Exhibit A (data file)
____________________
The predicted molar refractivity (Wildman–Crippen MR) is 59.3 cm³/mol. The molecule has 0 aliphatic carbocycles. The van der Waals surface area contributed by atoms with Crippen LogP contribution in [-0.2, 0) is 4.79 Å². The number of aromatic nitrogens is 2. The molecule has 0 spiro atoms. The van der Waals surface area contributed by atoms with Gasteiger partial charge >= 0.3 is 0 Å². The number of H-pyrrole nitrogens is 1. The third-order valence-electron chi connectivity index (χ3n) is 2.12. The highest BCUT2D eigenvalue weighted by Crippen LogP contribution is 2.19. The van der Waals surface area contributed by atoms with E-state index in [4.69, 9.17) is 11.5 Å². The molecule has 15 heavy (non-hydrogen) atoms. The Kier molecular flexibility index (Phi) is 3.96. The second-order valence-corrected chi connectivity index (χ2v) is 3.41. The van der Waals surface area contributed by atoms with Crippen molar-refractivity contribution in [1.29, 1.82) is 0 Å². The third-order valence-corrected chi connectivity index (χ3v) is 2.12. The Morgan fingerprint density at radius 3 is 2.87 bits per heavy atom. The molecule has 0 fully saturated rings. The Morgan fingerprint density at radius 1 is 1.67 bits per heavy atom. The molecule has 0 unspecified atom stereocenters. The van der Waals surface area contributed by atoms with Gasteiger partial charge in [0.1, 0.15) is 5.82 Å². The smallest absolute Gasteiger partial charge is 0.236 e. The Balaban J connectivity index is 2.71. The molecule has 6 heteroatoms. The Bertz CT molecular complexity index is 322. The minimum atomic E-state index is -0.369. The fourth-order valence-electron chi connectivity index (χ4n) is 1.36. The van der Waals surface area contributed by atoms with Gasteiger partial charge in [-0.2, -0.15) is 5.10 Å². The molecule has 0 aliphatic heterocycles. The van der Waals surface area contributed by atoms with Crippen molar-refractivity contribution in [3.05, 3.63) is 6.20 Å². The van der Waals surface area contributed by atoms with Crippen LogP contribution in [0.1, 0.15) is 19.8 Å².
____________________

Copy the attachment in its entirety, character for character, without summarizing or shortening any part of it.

The predicted molar refractivity (Wildman–Crippen MR) is 59.3 cm³/mol. The molecule has 0 aliphatic carbocycles. The van der Waals surface area contributed by atoms with Crippen LogP contribution in [-0.2, 0) is 4.79 Å². The number of aromatic nitrogens is 2. The molecule has 0 spiro atoms. The van der Waals surface area contributed by atoms with Gasteiger partial charge >= 0.3 is 0 Å². The number of H-pyrrole nitrogens is 1. The third-order valence-electron chi connectivity index (χ3n) is 2.12. The highest BCUT2D eigenvalue weighted by Crippen LogP contribution is 2.19. The van der Waals surface area contributed by atoms with E-state index in [4.69, 9.17) is 11.5 Å². The molecule has 15 heavy (non-hydrogen) atoms. The Kier molecular flexibility index (Phi) is 3.96. The second-order valence-corrected chi connectivity index (χ2v) is 3.41. The van der Waals surface area contributed by atoms with Crippen molar-refractivity contribution in [1.29, 1.82) is 0 Å². The third-order valence-corrected chi connectivity index (χ3v) is 2.12. The Morgan fingerprint density at radius 3 is 2.87 bits per heavy atom. The molecule has 0 fully saturated rings. The Morgan fingerprint density at radius 1 is 1.67 bits per heavy atom. The molecule has 0 unspecified atom stereocenters. The van der Waals surface area contributed by atoms with Gasteiger partial charge in [0.1, 0.15) is 5.82 Å². The smallest absolute Gasteiger partial charge is 0.236 e. The Balaban J connectivity index is 2.71. The molecule has 6 heteroatoms. The Bertz CT molecular complexity index is 322. The minimum atomic E-state index is -0.369. The fourth-order valence-electron chi connectivity index (χ4n) is 1.36. The van der Waals surface area contributed by atoms with Gasteiger partial charge in [-0.2, -0.15) is 5.10 Å². The molecule has 0 aliphatic heterocycles. The van der Waals surface area contributed by atoms with Crippen molar-refractivity contribution in [3.05, 3.63) is 6.20 Å². The van der Waals surface area contributed by atoms with Crippen LogP contribution in [0.1, 0.15) is 19.8 Å².